light sleep


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Related to light sleep: Light Sleeper, deep sleep

dys·nys·tax·is

(dis'nis-tak'sis),
A condition of half sleep.
Synonym(s): light sleep
[dys- + G. nystaxis, drowsiness]

dys·nys·tax·is

(dis'nis-tak'sis)
A condition of half sleep.
Synonym(s): light sleep.
[dys- + G. nystaxis, drowsiness]

light sleep

A colloquial term for the first stage of non–rapid eye movement (NREM) sleep. It is sometimes also applied to the second stage of NREM sleep.
See also: sleep
References in periodicals archive ?
A distant whippoorwill begins its distinctive song and I drift off into a light sleep.
Napping at Emily's" describes the poet's lying down on the lawn of the Dickinson house to take a nap and being visited in light sleep by the ghosts of those who knew the poet.
While the book has a solid grounding in the theories of representation, taken-for-granted statements like 'Death in Western culture has always viewed death as restful, often in a posture imitating a light sleep (sic)' (p.
When this happens it alerts the body that you're not breathing and the brain wakes you up to light sleep as a defense mechanism.
Zeo measures time spent in the four main stages of sleep: awake time, deep sleep, light sleep, and rapid-eye-movement (REM) sleep.
N2 is therefore sometimes thought of as a form of light sleep that allows the brain to perform some unconscious monitoring of internal and external signals while the individual is asleep (DeGennaro & Ferra, 2003).
Modern sleep researchers have known for years that sleep happens in several stages: falling asleep, light sleep, deep sleep and rapid eye movement, or REM sleep, during which dreams occur.
This elevated CRH increases sleep EEG frequency, decreases short wave sleep and increases light sleep and frequent waking.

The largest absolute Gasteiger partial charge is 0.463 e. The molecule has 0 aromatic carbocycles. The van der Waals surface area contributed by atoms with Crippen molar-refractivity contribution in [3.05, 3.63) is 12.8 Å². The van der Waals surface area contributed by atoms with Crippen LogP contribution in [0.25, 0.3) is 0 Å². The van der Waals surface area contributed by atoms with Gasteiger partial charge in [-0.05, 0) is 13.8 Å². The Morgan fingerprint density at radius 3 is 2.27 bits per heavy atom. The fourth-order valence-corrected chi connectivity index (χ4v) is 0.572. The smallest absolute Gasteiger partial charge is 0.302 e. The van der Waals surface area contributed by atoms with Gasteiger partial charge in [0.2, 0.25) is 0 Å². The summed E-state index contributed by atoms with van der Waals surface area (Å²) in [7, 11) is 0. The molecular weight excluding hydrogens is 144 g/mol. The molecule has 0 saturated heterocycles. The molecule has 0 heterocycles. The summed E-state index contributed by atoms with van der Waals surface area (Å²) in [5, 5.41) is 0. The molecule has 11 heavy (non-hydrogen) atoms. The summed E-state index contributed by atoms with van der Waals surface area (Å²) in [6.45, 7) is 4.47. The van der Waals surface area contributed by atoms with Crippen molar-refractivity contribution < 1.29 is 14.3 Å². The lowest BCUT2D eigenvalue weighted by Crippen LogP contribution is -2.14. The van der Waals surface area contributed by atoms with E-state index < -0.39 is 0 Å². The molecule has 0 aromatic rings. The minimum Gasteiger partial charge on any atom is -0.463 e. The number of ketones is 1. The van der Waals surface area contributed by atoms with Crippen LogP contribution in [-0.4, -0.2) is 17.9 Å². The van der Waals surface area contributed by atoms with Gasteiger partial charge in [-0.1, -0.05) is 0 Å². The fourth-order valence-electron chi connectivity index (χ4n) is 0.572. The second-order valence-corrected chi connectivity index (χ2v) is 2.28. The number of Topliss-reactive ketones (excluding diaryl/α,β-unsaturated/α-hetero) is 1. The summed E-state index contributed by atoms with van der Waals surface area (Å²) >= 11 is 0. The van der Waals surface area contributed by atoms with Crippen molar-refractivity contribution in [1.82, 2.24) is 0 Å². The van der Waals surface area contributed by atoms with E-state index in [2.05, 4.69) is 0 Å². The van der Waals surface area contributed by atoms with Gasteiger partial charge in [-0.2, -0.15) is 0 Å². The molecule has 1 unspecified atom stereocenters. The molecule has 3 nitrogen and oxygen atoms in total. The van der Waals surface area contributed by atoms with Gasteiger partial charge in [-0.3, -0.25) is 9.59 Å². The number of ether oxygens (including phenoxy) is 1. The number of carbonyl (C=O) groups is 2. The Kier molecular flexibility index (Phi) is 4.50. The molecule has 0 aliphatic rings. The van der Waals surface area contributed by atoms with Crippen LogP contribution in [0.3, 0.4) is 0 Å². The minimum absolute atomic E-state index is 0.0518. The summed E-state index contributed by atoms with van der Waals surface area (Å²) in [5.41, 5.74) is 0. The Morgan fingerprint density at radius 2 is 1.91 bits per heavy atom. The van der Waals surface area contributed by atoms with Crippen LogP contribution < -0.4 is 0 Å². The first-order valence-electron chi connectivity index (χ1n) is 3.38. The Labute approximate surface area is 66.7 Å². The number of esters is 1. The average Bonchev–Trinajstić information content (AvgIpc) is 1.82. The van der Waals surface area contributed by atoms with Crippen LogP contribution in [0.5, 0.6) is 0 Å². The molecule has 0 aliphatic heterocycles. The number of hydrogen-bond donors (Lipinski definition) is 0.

With each abrupt change from deep sleep to light sleep, a signal goes from the brain to the upper airway muscles to open the airway; normal breathing resumes, often with a loud snort or gasp.
Each epoch was assigned to one of the following categories: wakefulness (low-amplitude EEG activity, high-voltage EMG activity), SWS (large-amplitude, synchronous EEG with sleep spindles present, greatly diminished tonic EMG, eyes closed, small eye movement potentials present, recumbent posture, usually lying on the animal's side or curled up with head down), REM sleep (desynchronized EEG, absence of tonic EMG, intermittent REM potentials, occasional body twitches while maintaining a recumbent sleep posture), NREM sleep (high-amplitude slow or spindle EEG activity, low-amplitude EMG activities), light sleep (equals NREM sleep minus SWS).
Theta: Theta waves are faster than delta waves, but still slow and typically are correlated with light sleep, daydreaming, inattention, creativity, and self-hypnosis.
Often, people with insomnia try to compensate for lost sleep or for boredom by remaining in bed longer; this extra time in bed simply causes more wake time, less deep sleep, and more light sleep (Hauri, 2000; Wohlgemuth & Edinger, 2000).